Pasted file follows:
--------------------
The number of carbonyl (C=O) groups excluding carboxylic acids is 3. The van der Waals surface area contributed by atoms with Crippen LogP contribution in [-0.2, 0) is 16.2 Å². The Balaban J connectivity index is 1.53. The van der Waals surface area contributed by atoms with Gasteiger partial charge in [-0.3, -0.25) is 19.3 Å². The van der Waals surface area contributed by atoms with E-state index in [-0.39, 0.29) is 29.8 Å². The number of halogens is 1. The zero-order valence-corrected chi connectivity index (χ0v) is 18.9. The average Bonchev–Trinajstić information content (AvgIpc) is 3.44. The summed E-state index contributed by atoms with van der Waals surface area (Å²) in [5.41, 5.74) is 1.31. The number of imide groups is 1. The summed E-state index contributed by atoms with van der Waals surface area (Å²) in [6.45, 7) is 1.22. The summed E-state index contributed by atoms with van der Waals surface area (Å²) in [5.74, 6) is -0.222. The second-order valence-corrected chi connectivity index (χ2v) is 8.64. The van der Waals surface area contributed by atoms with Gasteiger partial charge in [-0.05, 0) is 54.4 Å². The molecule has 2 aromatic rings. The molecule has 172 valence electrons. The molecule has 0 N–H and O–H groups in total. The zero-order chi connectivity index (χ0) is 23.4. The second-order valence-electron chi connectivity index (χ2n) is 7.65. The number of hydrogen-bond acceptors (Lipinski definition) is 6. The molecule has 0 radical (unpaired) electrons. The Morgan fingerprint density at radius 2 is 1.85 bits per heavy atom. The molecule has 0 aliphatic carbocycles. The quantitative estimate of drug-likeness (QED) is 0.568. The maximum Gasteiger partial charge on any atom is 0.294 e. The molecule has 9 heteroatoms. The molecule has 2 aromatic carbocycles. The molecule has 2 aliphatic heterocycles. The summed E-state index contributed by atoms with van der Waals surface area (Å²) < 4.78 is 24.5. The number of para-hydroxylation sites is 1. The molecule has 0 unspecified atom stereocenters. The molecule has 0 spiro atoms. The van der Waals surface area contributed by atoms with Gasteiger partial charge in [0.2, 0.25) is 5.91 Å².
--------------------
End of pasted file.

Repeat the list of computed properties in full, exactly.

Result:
The number of carbonyl (C=O) groups excluding carboxylic acids is 3. The van der Waals surface area contributed by atoms with Crippen LogP contribution in [-0.2, 0) is 16.2 Å². The Balaban J connectivity index is 1.53. The van der Waals surface area contributed by atoms with Gasteiger partial charge in [-0.3, -0.25) is 19.3 Å². The van der Waals surface area contributed by atoms with E-state index in [-0.39, 0.29) is 29.8 Å². The number of halogens is 1. The zero-order valence-corrected chi connectivity index (χ0v) is 18.9. The average Bonchev–Trinajstić information content (AvgIpc) is 3.44. The summed E-state index contributed by atoms with van der Waals surface area (Å²) in [5.41, 5.74) is 1.31. The number of imide groups is 1. The summed E-state index contributed by atoms with van der Waals surface area (Å²) in [6.45, 7) is 1.22. The summed E-state index contributed by atoms with van der Waals surface area (Å²) in [5.74, 6) is -0.222. The second-order valence-corrected chi connectivity index (χ2v) is 8.64. The van der Waals surface area contributed by atoms with Gasteiger partial charge in [-0.05, 0) is 54.4 Å². The molecule has 2 aromatic rings. The molecule has 172 valence electrons. The molecule has 0 N–H and O–H groups in total. The zero-order chi connectivity index (χ0) is 23.4. The second-order valence-electron chi connectivity index (χ2n) is 7.65. The number of hydrogen-bond acceptors (Lipinski definition) is 6. The molecule has 0 radical (unpaired) electrons. The Morgan fingerprint density at radius 2 is 1.85 bits per heavy atom. The molecule has 0 aliphatic carbocycles. The quantitative estimate of drug-likeness (QED) is 0.568. The maximum Gasteiger partial charge on any atom is 0.294 e. The molecule has 9 heteroatoms. The molecule has 2 aromatic carbocycles. The molecule has 2 aliphatic heterocycles. The summed E-state index contributed by atoms with van der Waals surface area (Å²) < 4.78 is 24.5. The number of para-hydroxylation sites is 1. The molecule has 0 unspecified atom stereocenters. The molecule has 0 spiro atoms. The van der Waals surface area contributed by atoms with Gasteiger partial charge in [0.2, 0.25) is 5.91 Å².